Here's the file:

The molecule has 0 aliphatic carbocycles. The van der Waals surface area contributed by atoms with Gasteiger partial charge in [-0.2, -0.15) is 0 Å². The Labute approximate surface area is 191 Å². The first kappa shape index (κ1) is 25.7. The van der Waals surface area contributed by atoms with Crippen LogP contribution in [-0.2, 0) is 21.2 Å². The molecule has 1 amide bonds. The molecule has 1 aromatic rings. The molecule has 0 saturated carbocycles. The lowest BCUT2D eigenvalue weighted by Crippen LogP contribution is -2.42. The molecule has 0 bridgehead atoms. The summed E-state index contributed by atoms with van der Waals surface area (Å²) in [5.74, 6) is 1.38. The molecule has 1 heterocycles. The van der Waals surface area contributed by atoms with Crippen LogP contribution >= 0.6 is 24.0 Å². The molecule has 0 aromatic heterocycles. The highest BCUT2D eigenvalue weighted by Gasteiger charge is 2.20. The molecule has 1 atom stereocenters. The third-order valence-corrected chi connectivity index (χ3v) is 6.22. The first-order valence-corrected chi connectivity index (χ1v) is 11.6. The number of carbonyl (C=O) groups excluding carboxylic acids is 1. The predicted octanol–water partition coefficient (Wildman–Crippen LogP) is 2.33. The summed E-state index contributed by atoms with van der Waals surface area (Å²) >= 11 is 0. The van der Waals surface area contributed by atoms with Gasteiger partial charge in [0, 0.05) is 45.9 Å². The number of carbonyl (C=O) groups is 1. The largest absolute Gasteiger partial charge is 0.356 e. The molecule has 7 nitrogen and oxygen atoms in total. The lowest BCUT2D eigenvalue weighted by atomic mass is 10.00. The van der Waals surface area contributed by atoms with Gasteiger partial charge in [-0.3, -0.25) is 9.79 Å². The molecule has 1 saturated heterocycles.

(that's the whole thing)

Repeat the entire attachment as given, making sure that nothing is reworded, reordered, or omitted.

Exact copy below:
The molecule has 0 aliphatic carbocycles. The van der Waals surface area contributed by atoms with Gasteiger partial charge in [-0.2, -0.15) is 0 Å². The Labute approximate surface area is 191 Å². The first kappa shape index (κ1) is 25.7. The van der Waals surface area contributed by atoms with Crippen LogP contribution in [-0.2, 0) is 21.2 Å². The molecule has 1 amide bonds. The molecule has 1 aromatic rings. The molecule has 0 saturated carbocycles. The lowest BCUT2D eigenvalue weighted by Crippen LogP contribution is -2.42. The molecule has 0 bridgehead atoms. The summed E-state index contributed by atoms with van der Waals surface area (Å²) in [5.74, 6) is 1.38. The molecule has 1 heterocycles. The van der Waals surface area contributed by atoms with Crippen LogP contribution >= 0.6 is 24.0 Å². The molecule has 0 aromatic heterocycles. The highest BCUT2D eigenvalue weighted by Gasteiger charge is 2.20. The molecule has 1 atom stereocenters. The third-order valence-corrected chi connectivity index (χ3v) is 6.22. The first-order valence-corrected chi connectivity index (χ1v) is 11.6. The number of carbonyl (C=O) groups excluding carboxylic acids is 1. The predicted octanol–water partition coefficient (Wildman–Crippen LogP) is 2.33. The summed E-state index contributed by atoms with van der Waals surface area (Å²) >= 11 is 0. The van der Waals surface area contributed by atoms with Gasteiger partial charge in [0, 0.05) is 45.9 Å². The number of carbonyl (C=O) groups is 1. The largest absolute Gasteiger partial charge is 0.356 e. The molecule has 7 nitrogen and oxygen atoms in total. The lowest BCUT2D eigenvalue weighted by atomic mass is 10.00. The van der Waals surface area contributed by atoms with Gasteiger partial charge in [-0.3, -0.25) is 9.79 Å². The molecule has 1 saturated heterocycles.